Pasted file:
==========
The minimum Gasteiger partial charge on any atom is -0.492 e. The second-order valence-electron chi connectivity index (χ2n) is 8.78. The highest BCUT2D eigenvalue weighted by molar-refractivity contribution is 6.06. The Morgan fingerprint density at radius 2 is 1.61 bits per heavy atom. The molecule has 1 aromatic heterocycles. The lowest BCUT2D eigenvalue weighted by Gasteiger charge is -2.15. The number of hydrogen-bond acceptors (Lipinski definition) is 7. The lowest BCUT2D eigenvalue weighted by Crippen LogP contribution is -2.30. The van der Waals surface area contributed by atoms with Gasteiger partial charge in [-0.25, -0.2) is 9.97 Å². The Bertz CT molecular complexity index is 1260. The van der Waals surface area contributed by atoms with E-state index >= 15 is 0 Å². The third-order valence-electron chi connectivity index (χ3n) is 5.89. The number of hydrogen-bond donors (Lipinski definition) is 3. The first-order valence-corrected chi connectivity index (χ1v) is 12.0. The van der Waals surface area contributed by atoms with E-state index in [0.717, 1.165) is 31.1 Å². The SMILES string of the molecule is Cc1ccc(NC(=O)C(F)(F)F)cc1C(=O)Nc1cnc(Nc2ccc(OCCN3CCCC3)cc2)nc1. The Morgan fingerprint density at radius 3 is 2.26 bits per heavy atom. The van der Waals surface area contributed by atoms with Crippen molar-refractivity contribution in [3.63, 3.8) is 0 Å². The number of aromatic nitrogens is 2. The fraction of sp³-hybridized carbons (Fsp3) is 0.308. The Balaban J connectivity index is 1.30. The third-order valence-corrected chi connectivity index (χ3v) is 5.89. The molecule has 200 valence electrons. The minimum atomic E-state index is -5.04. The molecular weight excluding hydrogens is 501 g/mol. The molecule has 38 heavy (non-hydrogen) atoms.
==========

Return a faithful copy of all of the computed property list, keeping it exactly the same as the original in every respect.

The minimum Gasteiger partial charge on any atom is -0.492 e. The second-order valence-electron chi connectivity index (χ2n) is 8.78. The highest BCUT2D eigenvalue weighted by molar-refractivity contribution is 6.06. The Morgan fingerprint density at radius 2 is 1.61 bits per heavy atom. The molecule has 1 aromatic heterocycles. The lowest BCUT2D eigenvalue weighted by Gasteiger charge is -2.15. The number of hydrogen-bond acceptors (Lipinski definition) is 7. The lowest BCUT2D eigenvalue weighted by Crippen LogP contribution is -2.30. The van der Waals surface area contributed by atoms with Gasteiger partial charge in [-0.25, -0.2) is 9.97 Å². The Bertz CT molecular complexity index is 1260. The van der Waals surface area contributed by atoms with E-state index >= 15 is 0 Å². The third-order valence-electron chi connectivity index (χ3n) is 5.89. The number of hydrogen-bond donors (Lipinski definition) is 3. The first-order valence-corrected chi connectivity index (χ1v) is 12.0. The van der Waals surface area contributed by atoms with E-state index in [0.717, 1.165) is 31.1 Å². The SMILES string of the molecule is Cc1ccc(NC(=O)C(F)(F)F)cc1C(=O)Nc1cnc(Nc2ccc(OCCN3CCCC3)cc2)nc1. The Morgan fingerprint density at radius 3 is 2.26 bits per heavy atom. The van der Waals surface area contributed by atoms with Crippen molar-refractivity contribution in [3.63, 3.8) is 0 Å². The number of aromatic nitrogens is 2. The fraction of sp³-hybridized carbons (Fsp3) is 0.308. The Balaban J connectivity index is 1.30. The third-order valence-corrected chi connectivity index (χ3v) is 5.89. The molecule has 200 valence electrons. The minimum atomic E-state index is -5.04. The molecular weight excluding hydrogens is 501 g/mol. The molecule has 38 heavy (non-hydrogen) atoms.